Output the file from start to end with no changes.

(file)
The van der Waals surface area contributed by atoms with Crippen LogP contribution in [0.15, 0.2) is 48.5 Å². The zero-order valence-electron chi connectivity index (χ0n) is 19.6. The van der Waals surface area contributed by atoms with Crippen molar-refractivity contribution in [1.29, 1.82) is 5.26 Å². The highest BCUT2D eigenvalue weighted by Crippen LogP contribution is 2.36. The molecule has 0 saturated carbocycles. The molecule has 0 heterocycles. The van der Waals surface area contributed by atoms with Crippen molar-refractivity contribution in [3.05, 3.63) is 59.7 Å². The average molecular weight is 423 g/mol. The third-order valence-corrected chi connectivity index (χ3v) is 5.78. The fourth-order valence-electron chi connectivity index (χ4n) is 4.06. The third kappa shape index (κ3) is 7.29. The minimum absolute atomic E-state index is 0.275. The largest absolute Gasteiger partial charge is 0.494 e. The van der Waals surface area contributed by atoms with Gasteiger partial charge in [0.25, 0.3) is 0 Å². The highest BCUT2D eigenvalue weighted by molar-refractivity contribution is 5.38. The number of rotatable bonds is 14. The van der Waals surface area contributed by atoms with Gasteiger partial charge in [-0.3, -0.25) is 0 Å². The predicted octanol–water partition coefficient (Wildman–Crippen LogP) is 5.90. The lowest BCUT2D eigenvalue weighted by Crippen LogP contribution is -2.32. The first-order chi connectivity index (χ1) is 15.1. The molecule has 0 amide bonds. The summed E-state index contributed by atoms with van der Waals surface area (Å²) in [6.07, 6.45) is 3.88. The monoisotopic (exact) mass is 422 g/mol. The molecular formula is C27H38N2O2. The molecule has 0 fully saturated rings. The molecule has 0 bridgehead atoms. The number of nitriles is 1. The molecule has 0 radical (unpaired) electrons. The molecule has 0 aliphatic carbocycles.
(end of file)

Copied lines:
The van der Waals surface area contributed by atoms with Crippen LogP contribution in [0.15, 0.2) is 48.5 Å². The zero-order valence-electron chi connectivity index (χ0n) is 19.6. The van der Waals surface area contributed by atoms with Crippen molar-refractivity contribution in [1.29, 1.82) is 5.26 Å². The highest BCUT2D eigenvalue weighted by Crippen LogP contribution is 2.36. The molecule has 0 saturated carbocycles. The molecule has 0 heterocycles. The van der Waals surface area contributed by atoms with Crippen molar-refractivity contribution in [3.05, 3.63) is 59.7 Å². The average molecular weight is 423 g/mol. The third-order valence-corrected chi connectivity index (χ3v) is 5.78. The fourth-order valence-electron chi connectivity index (χ4n) is 4.06. The third kappa shape index (κ3) is 7.29. The minimum absolute atomic E-state index is 0.275. The largest absolute Gasteiger partial charge is 0.494 e. The van der Waals surface area contributed by atoms with Gasteiger partial charge in [0.25, 0.3) is 0 Å². The highest BCUT2D eigenvalue weighted by molar-refractivity contribution is 5.38. The number of rotatable bonds is 14. The van der Waals surface area contributed by atoms with Gasteiger partial charge in [-0.3, -0.25) is 0 Å². The predicted octanol–water partition coefficient (Wildman–Crippen LogP) is 5.90. The lowest BCUT2D eigenvalue weighted by Crippen LogP contribution is -2.32. The first-order chi connectivity index (χ1) is 15.1. The molecule has 0 amide bonds. The summed E-state index contributed by atoms with van der Waals surface area (Å²) in [6.07, 6.45) is 3.88. The monoisotopic (exact) mass is 422 g/mol. The molecular formula is C27H38N2O2. The molecule has 0 fully saturated rings. The molecule has 0 bridgehead atoms. The number of nitriles is 1. The molecule has 0 radical (unpaired) electrons. The molecule has 0 aliphatic carbocycles.